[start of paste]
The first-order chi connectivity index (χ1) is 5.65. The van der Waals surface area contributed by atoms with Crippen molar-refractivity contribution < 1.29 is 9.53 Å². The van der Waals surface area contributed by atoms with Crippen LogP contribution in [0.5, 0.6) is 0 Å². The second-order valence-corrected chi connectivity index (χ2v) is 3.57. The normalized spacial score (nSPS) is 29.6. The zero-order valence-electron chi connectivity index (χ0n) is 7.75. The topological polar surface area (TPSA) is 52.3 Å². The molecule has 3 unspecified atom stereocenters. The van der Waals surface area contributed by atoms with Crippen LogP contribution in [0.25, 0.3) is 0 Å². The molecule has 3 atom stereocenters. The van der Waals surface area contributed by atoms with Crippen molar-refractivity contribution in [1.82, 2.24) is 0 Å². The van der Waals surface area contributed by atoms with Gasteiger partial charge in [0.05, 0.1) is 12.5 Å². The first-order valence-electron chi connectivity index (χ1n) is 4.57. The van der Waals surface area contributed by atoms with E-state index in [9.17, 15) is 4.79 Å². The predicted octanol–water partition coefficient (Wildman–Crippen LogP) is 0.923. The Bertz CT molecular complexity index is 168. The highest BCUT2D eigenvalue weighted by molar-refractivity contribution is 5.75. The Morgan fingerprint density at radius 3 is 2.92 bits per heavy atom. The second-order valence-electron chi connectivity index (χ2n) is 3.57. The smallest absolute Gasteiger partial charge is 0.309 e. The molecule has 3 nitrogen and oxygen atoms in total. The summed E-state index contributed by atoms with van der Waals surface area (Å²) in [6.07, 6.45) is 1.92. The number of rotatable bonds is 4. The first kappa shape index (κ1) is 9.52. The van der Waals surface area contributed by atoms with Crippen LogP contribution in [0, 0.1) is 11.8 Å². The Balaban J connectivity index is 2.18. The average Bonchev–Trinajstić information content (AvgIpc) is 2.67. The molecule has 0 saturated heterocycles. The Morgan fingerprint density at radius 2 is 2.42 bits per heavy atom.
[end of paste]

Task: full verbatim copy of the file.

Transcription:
The first-order chi connectivity index (χ1) is 5.65. The van der Waals surface area contributed by atoms with Crippen molar-refractivity contribution < 1.29 is 9.53 Å². The van der Waals surface area contributed by atoms with Crippen LogP contribution in [0.5, 0.6) is 0 Å². The second-order valence-corrected chi connectivity index (χ2v) is 3.57. The normalized spacial score (nSPS) is 29.6. The zero-order valence-electron chi connectivity index (χ0n) is 7.75. The topological polar surface area (TPSA) is 52.3 Å². The molecule has 3 unspecified atom stereocenters. The van der Waals surface area contributed by atoms with Crippen LogP contribution in [0.25, 0.3) is 0 Å². The molecule has 3 atom stereocenters. The van der Waals surface area contributed by atoms with Crippen molar-refractivity contribution in [1.82, 2.24) is 0 Å². The van der Waals surface area contributed by atoms with Gasteiger partial charge in [0.05, 0.1) is 12.5 Å². The first-order valence-electron chi connectivity index (χ1n) is 4.57. The van der Waals surface area contributed by atoms with E-state index in [9.17, 15) is 4.79 Å². The predicted octanol–water partition coefficient (Wildman–Crippen LogP) is 0.923. The Bertz CT molecular complexity index is 168. The highest BCUT2D eigenvalue weighted by molar-refractivity contribution is 5.75. The Morgan fingerprint density at radius 3 is 2.92 bits per heavy atom. The second-order valence-electron chi connectivity index (χ2n) is 3.57. The smallest absolute Gasteiger partial charge is 0.309 e. The molecule has 3 nitrogen and oxygen atoms in total. The summed E-state index contributed by atoms with van der Waals surface area (Å²) in [6.07, 6.45) is 1.92. The number of rotatable bonds is 4. The first kappa shape index (κ1) is 9.52. The van der Waals surface area contributed by atoms with Crippen LogP contribution in [0, 0.1) is 11.8 Å². The Balaban J connectivity index is 2.18. The average Bonchev–Trinajstić information content (AvgIpc) is 2.67. The molecule has 0 saturated heterocycles. The Morgan fingerprint density at radius 2 is 2.42 bits per heavy atom.